Augusto Nardes, the president of Tribunal de Cuentas de Brasil, the country's national audit court, keeps repeating the word "governance."
Governance is the key concept, he insists, in the fight against corruption. Preventive measures increase efficacy and transparency in government, he explains. Nardes, who also serves as president of the Organization of Latin American and Caribbean Supreme Audit Institutions (OLACEFS), reiterates this message on his visit to the United States.
After meeting with United Nations leaders in New York, he comes to Washington, D.C. to participate in an international meeting for audit courts and to present a proposal to international organizations - World Bank, Inter-American Development Bank and the Organization of American States. The plan calls for the creation of a Latin American alliance against corruption. The first step is to form a network to share information in specific sectors in order to create mechanisms for joint action. The project came out of a set of good practices that Brazil, members of the Organisation for Economic Co-operation and Development (OECD) and other countries promote.
Nardes has been the president of Brazil's national audit court since December 2012. The organization has the authority to impose fines and freeze public works if it discovers irregularities. It can also punish electoral candidates. Before Nardes became the president, he had been a member of the group for six years. After serving as a congressman for a decade, the Progressive Party appointed him to the court. Nardes will complete his term at the end of this year. He has presided over the court while also serving as president of OLACEFS where he will remain in charge until 2015.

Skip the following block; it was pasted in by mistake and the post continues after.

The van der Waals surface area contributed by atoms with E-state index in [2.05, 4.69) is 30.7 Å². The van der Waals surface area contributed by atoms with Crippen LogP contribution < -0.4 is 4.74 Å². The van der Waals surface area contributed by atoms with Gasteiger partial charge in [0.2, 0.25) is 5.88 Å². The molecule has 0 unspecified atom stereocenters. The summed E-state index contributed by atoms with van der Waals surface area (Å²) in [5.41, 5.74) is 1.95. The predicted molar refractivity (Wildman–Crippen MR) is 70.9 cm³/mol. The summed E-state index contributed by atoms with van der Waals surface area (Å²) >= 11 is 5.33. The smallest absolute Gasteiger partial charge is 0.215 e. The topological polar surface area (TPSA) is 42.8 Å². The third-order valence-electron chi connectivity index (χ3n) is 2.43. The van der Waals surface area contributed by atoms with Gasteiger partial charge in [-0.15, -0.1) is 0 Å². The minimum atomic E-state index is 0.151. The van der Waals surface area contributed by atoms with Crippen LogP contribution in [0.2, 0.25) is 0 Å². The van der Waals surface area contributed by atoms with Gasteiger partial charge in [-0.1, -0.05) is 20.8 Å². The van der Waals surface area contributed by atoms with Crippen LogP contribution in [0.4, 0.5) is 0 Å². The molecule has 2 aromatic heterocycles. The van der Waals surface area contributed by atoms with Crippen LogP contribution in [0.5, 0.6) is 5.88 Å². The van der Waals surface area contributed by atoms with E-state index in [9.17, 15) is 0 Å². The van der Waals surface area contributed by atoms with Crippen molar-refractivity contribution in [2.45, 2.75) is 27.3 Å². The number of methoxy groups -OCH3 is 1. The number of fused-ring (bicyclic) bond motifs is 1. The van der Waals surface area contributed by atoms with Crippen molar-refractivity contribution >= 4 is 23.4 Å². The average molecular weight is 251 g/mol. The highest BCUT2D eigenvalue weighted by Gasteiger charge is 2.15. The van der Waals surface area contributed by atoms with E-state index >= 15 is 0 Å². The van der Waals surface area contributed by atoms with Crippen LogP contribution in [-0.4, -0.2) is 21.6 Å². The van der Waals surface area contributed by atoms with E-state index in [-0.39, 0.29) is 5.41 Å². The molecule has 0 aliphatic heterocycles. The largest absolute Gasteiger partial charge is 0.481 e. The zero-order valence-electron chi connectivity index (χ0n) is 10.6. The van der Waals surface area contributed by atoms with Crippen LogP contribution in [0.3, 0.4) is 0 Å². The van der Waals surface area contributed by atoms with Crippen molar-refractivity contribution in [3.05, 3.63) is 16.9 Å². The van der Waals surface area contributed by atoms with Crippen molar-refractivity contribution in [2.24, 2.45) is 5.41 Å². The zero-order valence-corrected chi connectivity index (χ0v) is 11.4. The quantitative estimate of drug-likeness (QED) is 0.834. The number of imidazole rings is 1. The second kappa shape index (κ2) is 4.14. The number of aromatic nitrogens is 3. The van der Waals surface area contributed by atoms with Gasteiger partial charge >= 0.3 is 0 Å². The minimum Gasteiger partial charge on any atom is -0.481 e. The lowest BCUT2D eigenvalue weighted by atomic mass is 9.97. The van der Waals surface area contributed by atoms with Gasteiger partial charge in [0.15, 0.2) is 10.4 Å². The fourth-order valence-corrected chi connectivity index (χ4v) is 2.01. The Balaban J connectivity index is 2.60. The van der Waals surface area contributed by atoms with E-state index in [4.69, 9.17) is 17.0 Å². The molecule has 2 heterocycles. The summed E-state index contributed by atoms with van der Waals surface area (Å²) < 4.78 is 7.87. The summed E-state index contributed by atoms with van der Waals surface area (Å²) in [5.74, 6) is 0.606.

The jurist speaks to EL PAÍS after participating in a symposium held by the Brazil Institute at the Wilson Center.
Question. How is your proposal to form a Latin American alliance to fight corruption moving forward?
Answer. Yes. It was born out of an experience we had in Brazil five years ago where each state created a supervisory network and one was also created at the national level, including all the auditing institutions. I presented this proposal last year and we are now in the process of implementing an integrated system in Latin America to share information between the various organizations responsible for auditing businesses and individuals. The objective is to create an information network that includes all the countries in OLACEFS.
Q. Corruption is a big worry for Latin Americans and the majority of them believe it has gotten worse in the last few years. What is the current state of affairs?
A. Corruption exists everywhere, not only in Latin America. There is corruption in Japan, Europe and in the United States... The big problem is lack of good governance. That is why we are working on this theory that the necessary change must be made in the way countries are governed.
Q. But, what is exactly the situation in Latin America?
A. The situation is the same as always. We are still working on improving governance and control measures. The network is an innovative idea.
Q. What concrete measures can be taken to improve governance?
A. Governance is the starting point. If there is no good governance, if there is no planning, it is easier for corruption to take root. The problem is clear. If governments don't set up long-term plans, it's easier for corruption to exist.